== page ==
Role of stochastic forcing in enso variability in a coupled gcm
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Role of Stochastic Forcing in ENSO variability in a coupled GCM. Atul Kapur Chidong Zhang Javier Zavala-Garay. Acknowledgements: Ben Kirtman, Amy Clement. Introduction. Stochastic Forcing (SF) Atmospheric variability uncoupled to the ocean. Atmosphere. Coupled Dynamics. Uncoupled (SF).

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Role of Stochastic Forcing in ENSO variability in a coupled GCM

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Role of Stochastic Forcing inENSO variability in a coupled GCM

Atul Kapur

Chidong Zhang

Javier Zavala-Garay

Acknowledgements: Ben Kirtman, Amy Clement


Introduction

  • Stochastic Forcing (SF)

    • Atmospheric variability uncoupled to the ocean

Atmosphere

Coupled Dynamics

Uncoupled

(SF)

Annual Cycle

  • Extent to which the ENSO in CGCMs is driven by SF

  • Contributions of Madden Julian Oscillation (MJO) and non-MJO

  • Dynamical regime of underlying coupled system – Stable or Unstable

Ocean


Procedure

CGCM

Reanalysis

ENSO

ENSO

Role of SF

Compare

Compare

ENSO

ENSO

CZZ model

Extract

Extract

SF

SF


Model and Data

  • Bureau of Meteorology Research Center (BMRC) CGCM (Zhong et al. 2004)

  • A 163-year run

  • Realistic ENSO (Wu et al. 2002) and intraseasonal variability (Zhang et al. 2006)

CGCM

Variant of Zebiak and Cane (1987) model

  • Chaos switched off (Mantua and Battisti 1995)

  • Admits daily SF: Decorrelation time of tropical weather ~ 3-8 days

Reanalysis

NCEP-2 Reanalysis (1979-2007)

CZZ model


Procedure

CGCM

Reanalysis

ENSO

ENSO

Role of SF

Compare

Compare

ENSO

ENSO

CZZ model

Extract

Extract

SF

SF


Stochastic Forcing

  • Statistical model of u10 anomalies predicted by SST anomalies

    u10 = A sst + uResidual

  • Wavenumber frequency spectra:

(Hilbert EOF)

(CGCM)

Caveats: Linear, Contemporaneous, Additive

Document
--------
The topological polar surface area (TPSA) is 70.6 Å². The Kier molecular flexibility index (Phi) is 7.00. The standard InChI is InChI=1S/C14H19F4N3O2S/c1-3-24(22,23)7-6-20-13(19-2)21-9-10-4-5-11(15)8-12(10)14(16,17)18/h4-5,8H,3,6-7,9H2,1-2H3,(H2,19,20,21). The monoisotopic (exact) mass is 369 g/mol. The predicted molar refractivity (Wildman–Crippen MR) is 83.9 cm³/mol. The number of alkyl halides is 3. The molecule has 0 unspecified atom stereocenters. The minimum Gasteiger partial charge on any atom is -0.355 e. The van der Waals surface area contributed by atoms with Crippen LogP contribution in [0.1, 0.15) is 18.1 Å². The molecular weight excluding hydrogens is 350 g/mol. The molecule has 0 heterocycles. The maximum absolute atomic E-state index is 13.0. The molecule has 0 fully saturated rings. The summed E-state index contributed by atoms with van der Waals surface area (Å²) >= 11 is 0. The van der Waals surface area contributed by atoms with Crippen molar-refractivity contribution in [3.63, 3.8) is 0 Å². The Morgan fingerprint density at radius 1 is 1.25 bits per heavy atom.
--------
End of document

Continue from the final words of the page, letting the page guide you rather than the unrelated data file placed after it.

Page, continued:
Coupled

Residual

MJO

Inter-

annual

Period

Intra-

seasonal

Zonal wavenumber


Procedure

CGCM

Reanalysis

ENSO

ENSO

Role of SF

Compare

Compare

ENSO

ENSO

CZZ model

Extract

Extract

SF

SF


Simulations using NCEP-2 SFPower Spectra

  • CZZ model able to reproduce spectrum

  • ENSO statistics better for MJO than non-MJO forcing

  • CZZ model performs best in weakly stable regime

CZZ

95 % confid

NCEP-2

Power * freq

0.2 0.4 0.6 0.8 1.0

0.2 0.4 0.6 0.8 1.0

0.2 0.4 0.6 0.8 1.0

Freq (cycles/yr)


Simulations using NCEP-2 SFSeasonal Variance

3

2

1

0

-1

-2

  • Warm phase better simulated than cold phase in terms of seasonal variance

CZZ warm

NCEP-2 warm

CZZ cold

NCEP-2 cold

Normalized

variance

J F M A M J J A S O N D


Simulations using NCEP-2 SFSeasonal Autocorrelation

D

O

A

J

A

F

Starting

month

Lag (month)

Total

MJO

Non-MJO


Procedure

CGCM

Reanalysis

ENSO

ENSO

Role of SF

Compare

Compare

ENSO

ENSO

CZZ model

Extract

Extract

SF

SF


Simulations using CGCM SFPower Spectrum

  • SF is able to reproduce even local peaks in power spectrum

  • Results using MJO compare better to “truth” than non-MJO

CZZ

95 % confid

CGCM


Simulations using CGCM SFSeasonal Variance

  • SF unable to reproduce the seasonal variance of ENSO exhibited by the BMRC CGCM

  • Contribution of non-MJO appears to be higher than MJO

CZZ warm

CGCM warm

CZZ cold

CGCM cold

Total SF

MJO

Non-MJO

Norm.

variance


Simulations using CGCM SFSeasonal Autocorrelation

D

O

A

J

A

F

Starting

month

Lag (month)

Total

MJO

Non-MJO


Procedure

CGCM

Reanalysis

ENSO

ENSO

Role of SF

Compare

Compare

ENSO

ENSO

CZZ model

Extract

Extract

SF

SF


Conclusions

  • Role of SF in BMRC CGCM ENSO

    • At least the warm phase can be reasonably simulated using SF

    • MJO contribution is higher than non-MJO

    • Underlying dynamical state of coupled system appears to be weakly stable

    • Seasonality of ENSO cannot be reproduced by SF

  • Procedure can be implemented on any CGCM

    • Even on runs with long temporal span


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